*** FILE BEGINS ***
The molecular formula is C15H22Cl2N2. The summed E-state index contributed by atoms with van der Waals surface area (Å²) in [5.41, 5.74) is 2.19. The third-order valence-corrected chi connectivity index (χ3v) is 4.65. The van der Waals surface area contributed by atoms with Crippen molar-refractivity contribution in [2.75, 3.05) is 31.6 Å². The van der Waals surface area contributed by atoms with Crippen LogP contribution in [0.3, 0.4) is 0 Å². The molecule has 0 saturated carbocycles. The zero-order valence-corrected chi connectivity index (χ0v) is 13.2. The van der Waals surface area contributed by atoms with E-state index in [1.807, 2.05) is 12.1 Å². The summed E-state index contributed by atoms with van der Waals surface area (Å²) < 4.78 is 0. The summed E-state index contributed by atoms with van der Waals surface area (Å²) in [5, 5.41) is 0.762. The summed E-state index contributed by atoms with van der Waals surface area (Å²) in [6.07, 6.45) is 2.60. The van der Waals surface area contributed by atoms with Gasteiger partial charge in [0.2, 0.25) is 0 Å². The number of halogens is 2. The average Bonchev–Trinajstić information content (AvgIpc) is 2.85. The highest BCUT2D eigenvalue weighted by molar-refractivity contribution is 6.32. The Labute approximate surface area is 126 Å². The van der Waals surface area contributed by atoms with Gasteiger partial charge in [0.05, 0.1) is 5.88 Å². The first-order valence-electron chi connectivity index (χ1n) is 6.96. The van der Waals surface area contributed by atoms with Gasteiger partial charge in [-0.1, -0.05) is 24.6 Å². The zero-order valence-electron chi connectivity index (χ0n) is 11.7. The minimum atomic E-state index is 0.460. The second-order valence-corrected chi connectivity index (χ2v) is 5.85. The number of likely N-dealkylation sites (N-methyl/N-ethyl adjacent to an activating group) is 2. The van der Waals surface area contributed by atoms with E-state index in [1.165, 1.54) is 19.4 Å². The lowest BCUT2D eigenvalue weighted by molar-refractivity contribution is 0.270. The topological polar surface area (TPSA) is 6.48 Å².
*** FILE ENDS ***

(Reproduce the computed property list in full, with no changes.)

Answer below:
The molecular formula is C15H22Cl2N2. The summed E-state index contributed by atoms with van der Waals surface area (Å²) in [5.41, 5.74) is 2.19. The third-order valence-corrected chi connectivity index (χ3v) is 4.65. The van der Waals surface area contributed by atoms with Crippen molar-refractivity contribution in [2.75, 3.05) is 31.6 Å². The van der Waals surface area contributed by atoms with Crippen LogP contribution in [0.3, 0.4) is 0 Å². The molecule has 0 saturated carbocycles. The zero-order valence-corrected chi connectivity index (χ0v) is 13.2. The van der Waals surface area contributed by atoms with E-state index in [1.807, 2.05) is 12.1 Å². The summed E-state index contributed by atoms with van der Waals surface area (Å²) < 4.78 is 0. The summed E-state index contributed by atoms with van der Waals surface area (Å²) in [5, 5.41) is 0.762. The summed E-state index contributed by atoms with van der Waals surface area (Å²) in [6.07, 6.45) is 2.60. The van der Waals surface area contributed by atoms with Gasteiger partial charge in [0.2, 0.25) is 0 Å². The number of halogens is 2. The average Bonchev–Trinajstić information content (AvgIpc) is 2.85. The highest BCUT2D eigenvalue weighted by molar-refractivity contribution is 6.32. The Labute approximate surface area is 126 Å². The van der Waals surface area contributed by atoms with Gasteiger partial charge in [0.05, 0.1) is 5.88 Å². The first-order valence-electron chi connectivity index (χ1n) is 6.96. The van der Waals surface area contributed by atoms with Gasteiger partial charge in [-0.1, -0.05) is 24.6 Å². The zero-order valence-electron chi connectivity index (χ0n) is 11.7. The minimum atomic E-state index is 0.460. The second-order valence-corrected chi connectivity index (χ2v) is 5.85. The number of likely N-dealkylation sites (N-methyl/N-ethyl adjacent to an activating group) is 2. The van der Waals surface area contributed by atoms with E-state index in [1.165, 1.54) is 19.4 Å². The lowest BCUT2D eigenvalue weighted by molar-refractivity contribution is 0.270. The topological polar surface area (TPSA) is 6.48 Å².